As a shy, introverted person, I find it hard to do things sometimes. Easy things, which other people seem to have no trouble with.
Striking up a conversation with random strangers.
Going to lift weights at the gym.
Self publishing or self promoting at all.
A lot of times, I face the prospect and decide, no, I couldn’t possibly. I can’t put myself out there.
Research suggests I’m not alone — nearly half of us adults here report being shy. And I’m gonna be honest — it’s holding us back.
Why do we hesitate?
Because we’re afraid. Afraid of the fallout, afraid of what people will think of us, afraid that we’ll do it wrong and look stupid.
It’s intuitive. As a species, we’re typically risk-averse.
That means way back when, if we resisted new types of food, or stayed hidden instead of confronting the predator, or didn’t try to jump out of trees, we stayed alive.
But it’s 2019. We’re not facing life-or-death situations, we’re literally just trying to drag our dang selves to the gym to learn deadlifts, or make a new friend, or any other random small thing which might make our lives better if we weren’t so afraid.
How can we start trying new things? How can we convince ourselves that there’s no danger, only opportunity, waiting around that scary corner?
Test the worst case scenario.
We hesitate because we’re filled with doubt. Sometimes that’s a good thing, and stops us making fools of ourselves. Sometimes it’s the biggest obstacle in our way.
When you’re a perfectionist, it can be hard to start for fear of never being able to achieve the flawless result you want. Therapists recommend using something called “Hypothesis Testing.” It means you face your worst fears.
What’s the worst that can happen if you show up two minutes late to a meeting? Find out.
What’s the worst that can happen if you submit that report without giving it a tenth proofread? Find out.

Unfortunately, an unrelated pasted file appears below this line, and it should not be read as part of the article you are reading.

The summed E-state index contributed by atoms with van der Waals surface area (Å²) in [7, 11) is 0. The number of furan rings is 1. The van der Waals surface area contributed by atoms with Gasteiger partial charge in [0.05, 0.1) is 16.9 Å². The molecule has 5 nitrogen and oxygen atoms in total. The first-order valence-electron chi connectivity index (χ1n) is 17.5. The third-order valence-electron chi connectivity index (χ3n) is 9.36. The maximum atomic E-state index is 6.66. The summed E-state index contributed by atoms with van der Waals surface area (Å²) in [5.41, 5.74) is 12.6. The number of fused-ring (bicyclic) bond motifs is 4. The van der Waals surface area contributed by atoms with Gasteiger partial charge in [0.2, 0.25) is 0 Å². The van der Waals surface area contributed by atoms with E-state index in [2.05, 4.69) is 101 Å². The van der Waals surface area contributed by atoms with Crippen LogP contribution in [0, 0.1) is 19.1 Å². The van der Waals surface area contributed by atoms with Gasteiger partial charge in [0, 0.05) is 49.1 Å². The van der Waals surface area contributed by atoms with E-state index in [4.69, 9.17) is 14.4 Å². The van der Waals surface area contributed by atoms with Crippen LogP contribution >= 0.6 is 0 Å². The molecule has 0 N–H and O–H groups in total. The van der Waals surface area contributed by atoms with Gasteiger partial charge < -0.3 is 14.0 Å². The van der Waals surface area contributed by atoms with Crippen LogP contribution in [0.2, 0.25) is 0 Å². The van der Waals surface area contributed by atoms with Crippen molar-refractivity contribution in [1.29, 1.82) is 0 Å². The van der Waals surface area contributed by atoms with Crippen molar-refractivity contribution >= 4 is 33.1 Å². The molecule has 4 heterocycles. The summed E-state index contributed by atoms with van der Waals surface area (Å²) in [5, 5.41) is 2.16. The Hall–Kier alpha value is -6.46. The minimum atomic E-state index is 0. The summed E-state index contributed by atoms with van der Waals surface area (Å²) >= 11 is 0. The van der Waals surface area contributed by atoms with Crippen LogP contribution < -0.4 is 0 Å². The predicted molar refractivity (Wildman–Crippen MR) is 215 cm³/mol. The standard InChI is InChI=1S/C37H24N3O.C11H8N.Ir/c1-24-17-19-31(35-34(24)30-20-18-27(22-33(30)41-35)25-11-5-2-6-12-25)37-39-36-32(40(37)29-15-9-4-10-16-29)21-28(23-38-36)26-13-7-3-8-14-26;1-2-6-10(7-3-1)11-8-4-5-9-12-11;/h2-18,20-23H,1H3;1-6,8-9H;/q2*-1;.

This works because it’s only a teeny tiny step. It’s a way to get your toes wet in the world of imperfection without suffering the full consequences. You can try a scary thing and see what happens. Probably, the world doesn’t collapse and you’re able to carry on living, with a little more free time, or a little less stress.
And it works for other things, too.
Switch on Beast Mode.
Yesterday evening, I’d read about this volunteer group which jogs to a nearby outdoor site, performs a volunteer act like creating a path in a park, or building a wetland habitat, and then jogs back.
I desperately wanted to go — it ticked off both self-improvement goals of exercise and community involvement — but I was terrified.
I stared at my computer screen for a quarter of an hour, just thinking of ways it could go wrong for me.
What if it was full of professional runners?
What if I was too weak to lift a shovel?
What if everyone already had friends and nobody would talk to me?
I thought about the principle of perfectionism I’d read about and thought, “I’m just gonna do it.” For twenty mad seconds I filled myself with courage and bravery and told myself it was just going to be one evening, and if it sucked nobody had to know about it.
I hit “attending” on the online event.
The worst possible case scenario was that I’d hate it and never go again. All I would have lost would be one evening, probably sitting at home watching TV. When I thought about it that way, it wasn’t so bad.
And when the time came, I dragged myself into my running clothes and went out there.
How to do this at home.
You can do this with any skill, any event, any stranger.
Too afraid to make new friends? Tell yourself that just for half a minute, you’re going to speak to that person at the bus stop.
What’s the worst that can happen? And isn’t the best-case scenario worth the risk?
You’re the only thing holding yourself back, and you’re the only thing that can propel yourself forward. You don’t have to change your entire personality — just be brave for twenty seconds and watch as you can achieve things you’d never dreamed of trying before.